|Year : 2018 | Volume
| Issue : 2 | Page : 184-189
Breast cancer-related lymphedema in postmastectomy patients receiving adjuvant irradiation: A prospective study
Kartick Rastogi1, Sandeep Jain1, Aseem-Rai Bhatnagar2, Shivani Gupta1, Sandeep Bhaskar1, RK Spartacus1
1 Department of Radiotherapy, SMS Medical College and Attached Group of Hospitals, Jaipur, Rajasthan, India
2 Department of Radiation Oncology, Shalby Hospital, Jaipur, Rajasthan, India
|Date of Web Publication||31-Dec-2018|
Dr. Kartick Rastogi
Department of Radiotherapy, SMS Medical College and Attached Group of Hospitals, Jaipur, Rajasthan
Source of Support: None, Conflict of Interest: None
CONTEXT: In India, most breast cancer patients present with advanced stage requiring postmastectomy radiotherapy. Lymphedema is a long-term side effect that causes both physical and psychological distresses. AIMS: The present prospective study was carried out to study various factors affecting breast cancer-related lymphedema (BCRL). SUBJECTS AND METHODS: From January 2015 to March 2016, 100 postmastectomy patients who received adjuvant irradiation to chest wall were selected prospectively. Circumference of both arms was measured before surgery, at start, and at end of radiotherapy followed by 3 monthly intervals till last follow-up. Lymphedema was defined as a difference of ≥2 cm from the baseline in the arm circumference on the side of surgery. RESULTS: At a median follow-up of 24 months, the cumulative incidence of BCRL was 13%. On multivariate analysis, risk of BCRL was significantly associated with higher body mass index (BMI) (P = 0.004), greater number of lymph nodes (LNs) dissected (P = 0.005), higher nodal ratio (P = 0.006), and regional LN radiation (RLNR) (P = 0.048) but not with the type of fractionation (P = 0.094). CONCLUSIONS: Adjuvant RLNR, higher BMI, greater number of LNs dissected, and higher nodal ratio significantly increases the risk of development of BCRL. There was no significant difference in the lymphedema with the type of fractionation. Females receiving RLNR should be prospectively monitored for lymphedema to ensure early detection and possible intervention.
Keywords: Breast cancer-related lymphedema, hypofractionated radiotherapy, lymphedema, postmastectomy radiotherapy, regional lymph node radiation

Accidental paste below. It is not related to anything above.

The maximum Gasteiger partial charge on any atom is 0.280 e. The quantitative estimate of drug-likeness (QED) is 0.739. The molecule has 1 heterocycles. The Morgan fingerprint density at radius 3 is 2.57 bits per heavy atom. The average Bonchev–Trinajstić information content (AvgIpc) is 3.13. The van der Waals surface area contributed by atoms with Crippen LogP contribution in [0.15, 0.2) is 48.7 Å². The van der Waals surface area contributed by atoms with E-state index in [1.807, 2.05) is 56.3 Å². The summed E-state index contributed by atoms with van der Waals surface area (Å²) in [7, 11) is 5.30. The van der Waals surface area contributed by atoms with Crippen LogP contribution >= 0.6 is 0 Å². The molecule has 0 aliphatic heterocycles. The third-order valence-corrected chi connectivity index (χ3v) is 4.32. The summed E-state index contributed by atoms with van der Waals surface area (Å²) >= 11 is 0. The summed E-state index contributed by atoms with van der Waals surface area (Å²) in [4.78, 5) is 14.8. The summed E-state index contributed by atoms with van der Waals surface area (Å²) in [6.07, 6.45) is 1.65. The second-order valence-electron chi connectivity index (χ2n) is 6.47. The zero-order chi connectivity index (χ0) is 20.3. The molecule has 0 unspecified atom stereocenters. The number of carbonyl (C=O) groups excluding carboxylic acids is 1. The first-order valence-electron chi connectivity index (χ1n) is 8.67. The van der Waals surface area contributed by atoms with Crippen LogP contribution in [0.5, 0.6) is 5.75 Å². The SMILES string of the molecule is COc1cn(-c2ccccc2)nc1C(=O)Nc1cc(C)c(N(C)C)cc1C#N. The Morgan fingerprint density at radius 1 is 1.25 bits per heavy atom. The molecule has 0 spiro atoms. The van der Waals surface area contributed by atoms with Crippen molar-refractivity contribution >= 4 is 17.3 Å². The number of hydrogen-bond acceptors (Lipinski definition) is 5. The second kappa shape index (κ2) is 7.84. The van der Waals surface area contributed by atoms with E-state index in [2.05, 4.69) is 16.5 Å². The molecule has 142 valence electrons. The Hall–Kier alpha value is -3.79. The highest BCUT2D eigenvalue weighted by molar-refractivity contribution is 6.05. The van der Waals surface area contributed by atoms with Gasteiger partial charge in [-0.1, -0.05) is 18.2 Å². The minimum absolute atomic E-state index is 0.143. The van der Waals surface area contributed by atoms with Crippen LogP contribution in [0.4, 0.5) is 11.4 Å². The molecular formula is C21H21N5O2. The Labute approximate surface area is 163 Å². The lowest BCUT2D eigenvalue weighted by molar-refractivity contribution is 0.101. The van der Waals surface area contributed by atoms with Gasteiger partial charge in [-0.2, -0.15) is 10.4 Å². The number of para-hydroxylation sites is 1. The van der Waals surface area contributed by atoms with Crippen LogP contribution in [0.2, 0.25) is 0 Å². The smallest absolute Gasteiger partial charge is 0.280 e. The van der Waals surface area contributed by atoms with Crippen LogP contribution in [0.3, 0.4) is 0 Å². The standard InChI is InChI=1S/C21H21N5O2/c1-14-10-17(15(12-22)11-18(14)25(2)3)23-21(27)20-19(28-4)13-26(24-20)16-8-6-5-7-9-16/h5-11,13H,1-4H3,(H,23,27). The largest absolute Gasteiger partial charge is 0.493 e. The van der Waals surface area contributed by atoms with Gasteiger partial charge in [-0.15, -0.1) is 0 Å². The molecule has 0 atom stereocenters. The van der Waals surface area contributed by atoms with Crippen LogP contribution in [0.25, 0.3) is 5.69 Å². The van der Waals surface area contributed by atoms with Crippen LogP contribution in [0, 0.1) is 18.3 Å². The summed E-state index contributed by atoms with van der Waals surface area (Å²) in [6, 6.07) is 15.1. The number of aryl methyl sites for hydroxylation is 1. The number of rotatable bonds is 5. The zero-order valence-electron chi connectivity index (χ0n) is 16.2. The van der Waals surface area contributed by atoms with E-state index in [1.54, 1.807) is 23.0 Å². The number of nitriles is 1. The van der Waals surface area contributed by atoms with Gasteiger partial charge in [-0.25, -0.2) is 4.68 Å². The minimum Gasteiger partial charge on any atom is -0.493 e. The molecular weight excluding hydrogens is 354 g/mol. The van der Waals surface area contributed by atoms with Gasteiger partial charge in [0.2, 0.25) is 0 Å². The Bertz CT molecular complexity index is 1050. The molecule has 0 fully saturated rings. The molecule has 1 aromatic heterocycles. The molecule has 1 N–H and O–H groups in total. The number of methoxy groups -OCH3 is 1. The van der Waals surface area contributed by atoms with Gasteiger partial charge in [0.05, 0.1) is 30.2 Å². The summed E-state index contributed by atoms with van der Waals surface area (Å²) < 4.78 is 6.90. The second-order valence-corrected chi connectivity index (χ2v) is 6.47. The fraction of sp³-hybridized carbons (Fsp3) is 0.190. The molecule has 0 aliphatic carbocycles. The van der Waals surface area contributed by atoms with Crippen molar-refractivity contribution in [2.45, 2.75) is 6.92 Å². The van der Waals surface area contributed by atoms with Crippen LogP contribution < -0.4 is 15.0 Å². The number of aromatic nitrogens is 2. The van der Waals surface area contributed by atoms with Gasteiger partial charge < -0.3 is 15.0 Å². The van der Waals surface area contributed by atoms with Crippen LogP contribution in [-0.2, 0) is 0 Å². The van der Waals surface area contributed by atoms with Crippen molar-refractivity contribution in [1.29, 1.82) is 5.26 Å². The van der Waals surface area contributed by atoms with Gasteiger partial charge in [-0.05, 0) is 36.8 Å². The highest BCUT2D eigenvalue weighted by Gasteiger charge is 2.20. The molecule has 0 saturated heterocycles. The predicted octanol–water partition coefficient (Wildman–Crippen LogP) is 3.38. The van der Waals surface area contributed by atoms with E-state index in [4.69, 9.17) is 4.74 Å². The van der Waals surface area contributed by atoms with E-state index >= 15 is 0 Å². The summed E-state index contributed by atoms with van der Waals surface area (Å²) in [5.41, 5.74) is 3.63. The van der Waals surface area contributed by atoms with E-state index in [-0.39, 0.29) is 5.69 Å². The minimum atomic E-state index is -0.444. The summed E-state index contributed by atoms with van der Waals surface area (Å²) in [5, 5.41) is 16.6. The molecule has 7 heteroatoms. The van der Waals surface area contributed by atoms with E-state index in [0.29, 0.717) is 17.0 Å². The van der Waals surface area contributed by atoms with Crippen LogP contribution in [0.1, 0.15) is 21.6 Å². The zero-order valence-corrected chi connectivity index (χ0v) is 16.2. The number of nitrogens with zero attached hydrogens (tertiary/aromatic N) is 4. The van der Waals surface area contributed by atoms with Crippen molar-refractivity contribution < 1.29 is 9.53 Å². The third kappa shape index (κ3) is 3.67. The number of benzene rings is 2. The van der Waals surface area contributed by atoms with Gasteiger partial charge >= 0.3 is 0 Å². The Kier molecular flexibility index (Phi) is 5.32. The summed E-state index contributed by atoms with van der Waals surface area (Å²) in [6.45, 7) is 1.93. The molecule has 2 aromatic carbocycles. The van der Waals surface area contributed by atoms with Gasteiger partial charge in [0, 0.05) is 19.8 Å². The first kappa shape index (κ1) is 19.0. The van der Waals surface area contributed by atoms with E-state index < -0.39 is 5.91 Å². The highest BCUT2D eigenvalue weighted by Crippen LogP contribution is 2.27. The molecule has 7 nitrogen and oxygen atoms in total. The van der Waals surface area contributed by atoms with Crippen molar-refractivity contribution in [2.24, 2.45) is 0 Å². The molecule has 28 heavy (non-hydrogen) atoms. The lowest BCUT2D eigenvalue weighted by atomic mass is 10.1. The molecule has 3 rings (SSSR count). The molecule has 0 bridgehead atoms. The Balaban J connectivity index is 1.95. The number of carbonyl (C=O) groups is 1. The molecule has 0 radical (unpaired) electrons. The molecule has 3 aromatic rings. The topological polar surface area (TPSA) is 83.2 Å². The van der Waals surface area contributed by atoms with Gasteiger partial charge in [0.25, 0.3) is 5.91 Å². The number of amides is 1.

|How to cite this article:|
Rastogi K, Jain S, Bhatnagar AR, Gupta S, Bhaskar S, Spartacus R K. Breast cancer-related lymphedema in postmastectomy patients receiving adjuvant irradiation: A prospective study. Indian J Cancer 2018;55:184-9
|How to cite this URL:|
Rastogi K, Jain S, Bhatnagar AR, Gupta S, Bhaskar S, Spartacus R K. Breast cancer-related lymphedema in postmastectomy patients receiving adjuvant irradiation: A prospective study. Indian J Cancer [serial online] 2018 [cited 2020 Jul 7];55:184-9. Available from: http://www.indianjcancer.com/text.asp?2018/55/2/184/249209
| » Introduction|| |
Breast cancer is the most commonly diagnosed cancer in females worldwide. In contrast to the western world, most of the females present with locally advanced breast cancer in India requiring modified radical mastectomy (MRM) more often than breast conservative surgery (BCS). Most of these require postmastectomy radiotherapy. With recent advances in technology, patients have good long-term outcomes; hence, long-term side effects assume great importance in patient's quality of life. Breast cancer-related lymphedema (BCRL) is one among them that causes both physical and psychological distresses.,,,,,
| » Subjects and Methods|| |
One hundred females with histologically confirmed infiltrating ductal carcinoma (IDC) of unilateral breast without distant metastasis at diagnosis were included in the study. All patients underwent MRM along with axillary lymph node (LN) dissection (ALND) followed by adjuvant radiotherapy. The average duration between surgery and starting of radiotherapy was 3½ months (range, 2–7 months). Patients with bilateral breast cancer, histology other than IDC, other synchronous malignancies, preexisting lymphedema, or previous surgery in the upper limb on the same side of ALND were excluded from the study. All patients were referred to the department of physiotherapy after surgery for various lymphedema-preventive exercises equivocally.
All patients received radiotherapy on dual-energy Siemens® ONCOR™ Expression linear accelerator machine with three-dimensional conformal radiation therapy technique between January 2015 and March 2016. Fifty patients received the standard conventional fractionated (CF) radiotherapy with a dose of 50 Gy in 25 fractions with 2 Gy/fraction, 1 fraction/day, 5 days a week for 5–6 weeks and 50 patients received hypofractionated (HF) radiotherapy with a dose of 42.72 Gy in 16 fractions with 2.67 Gy/fraction, 1 fraction/day, 5 days/week for 3.5 weeks. Each patient was categorized as per the treatment she received into either chest wall (CW) radiation alone or CW with regional LN radiation (RLNR). RLNR was not prescribed in patients with negative axillary nodes and tumor size >5 cm or margins positive and in patients with negative axillary nodes and tumor ≤5 cm and negative margins but <1 mm. Baring a few cases with extracapsular extension or inadequate ALND, RLNR usually covered supraclavicular fossa only; axilla was not covered for cases with adequate ALND. The targets were contoured according to the Radiation Therapy Oncology Group Atlas More Details. The CW was treated with oblique beams and nodal basins received either CF or HF radiotherapy through an anterior field angled 10–15° to save the spinal cord. The dose was calculated at a depth of mostly 3 cm (range, 2–5 cm). None of the patients in the present study received posterior axillary boost.
The arm circumference was taken at wrist, elbow, upper arm just below the axilla, and 10 cm proximal and 10 cm distal to the lateral epicondyle on both the arms before starting radiotherapy and at the end of radiotherapy followed by 3 monthly intervals till the last follow-up. Lymphedema was defined as a difference of 2 cm or more in the circumference of the arm on the side of ALND pre- and postradiotherapy as opposed to asymmetry between the arm on the side of ALND and the contralateral arm.